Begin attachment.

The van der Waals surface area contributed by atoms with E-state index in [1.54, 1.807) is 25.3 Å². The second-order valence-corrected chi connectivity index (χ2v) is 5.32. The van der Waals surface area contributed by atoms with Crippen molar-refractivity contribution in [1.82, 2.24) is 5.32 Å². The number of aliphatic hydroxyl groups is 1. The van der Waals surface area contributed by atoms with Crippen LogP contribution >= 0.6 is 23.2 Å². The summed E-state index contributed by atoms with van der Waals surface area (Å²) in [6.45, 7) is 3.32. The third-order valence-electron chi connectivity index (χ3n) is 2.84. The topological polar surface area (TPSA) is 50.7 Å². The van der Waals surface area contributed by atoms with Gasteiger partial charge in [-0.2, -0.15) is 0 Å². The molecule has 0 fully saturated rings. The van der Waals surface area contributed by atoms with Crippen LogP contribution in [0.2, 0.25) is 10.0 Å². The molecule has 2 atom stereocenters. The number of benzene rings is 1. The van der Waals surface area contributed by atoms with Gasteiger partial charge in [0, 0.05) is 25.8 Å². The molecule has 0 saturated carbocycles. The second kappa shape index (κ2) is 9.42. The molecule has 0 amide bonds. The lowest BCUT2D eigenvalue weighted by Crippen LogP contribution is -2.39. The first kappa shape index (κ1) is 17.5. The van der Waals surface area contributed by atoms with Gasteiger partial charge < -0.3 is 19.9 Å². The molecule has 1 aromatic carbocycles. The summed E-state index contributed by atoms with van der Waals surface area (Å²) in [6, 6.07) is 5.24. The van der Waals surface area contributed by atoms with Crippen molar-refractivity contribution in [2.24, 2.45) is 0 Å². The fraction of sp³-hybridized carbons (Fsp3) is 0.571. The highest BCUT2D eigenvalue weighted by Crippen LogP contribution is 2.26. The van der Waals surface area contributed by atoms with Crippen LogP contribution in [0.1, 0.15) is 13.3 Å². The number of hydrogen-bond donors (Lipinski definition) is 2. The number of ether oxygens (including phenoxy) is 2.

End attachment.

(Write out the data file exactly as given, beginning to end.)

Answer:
The van der Waals surface area contributed by atoms with E-state index in [1.54, 1.807) is 25.3 Å². The second-order valence-corrected chi connectivity index (χ2v) is 5.32. The van der Waals surface area contributed by atoms with Crippen molar-refractivity contribution in [1.82, 2.24) is 5.32 Å². The number of aliphatic hydroxyl groups is 1. The van der Waals surface area contributed by atoms with Crippen LogP contribution >= 0.6 is 23.2 Å². The summed E-state index contributed by atoms with van der Waals surface area (Å²) in [6.45, 7) is 3.32. The third-order valence-electron chi connectivity index (χ3n) is 2.84. The topological polar surface area (TPSA) is 50.7 Å². The van der Waals surface area contributed by atoms with Gasteiger partial charge in [-0.2, -0.15) is 0 Å². The molecule has 0 fully saturated rings. The van der Waals surface area contributed by atoms with Crippen LogP contribution in [0.2, 0.25) is 10.0 Å². The molecule has 2 atom stereocenters. The number of benzene rings is 1. The van der Waals surface area contributed by atoms with Gasteiger partial charge in [0, 0.05) is 25.8 Å². The molecule has 0 saturated carbocycles. The second kappa shape index (κ2) is 9.42. The molecule has 0 amide bonds. The lowest BCUT2D eigenvalue weighted by Crippen LogP contribution is -2.39. The first kappa shape index (κ1) is 17.5. The van der Waals surface area contributed by atoms with Gasteiger partial charge < -0.3 is 19.9 Å². The molecule has 1 aromatic carbocycles. The summed E-state index contributed by atoms with van der Waals surface area (Å²) in [6, 6.07) is 5.24. The van der Waals surface area contributed by atoms with Crippen molar-refractivity contribution in [2.24, 2.45) is 0 Å². The fraction of sp³-hybridized carbons (Fsp3) is 0.571. The highest BCUT2D eigenvalue weighted by Crippen LogP contribution is 2.26. The van der Waals surface area contributed by atoms with Crippen LogP contribution in [0.1, 0.15) is 13.3 Å². The number of hydrogen-bond donors (Lipinski definition) is 2. The number of ether oxygens (including phenoxy) is 2.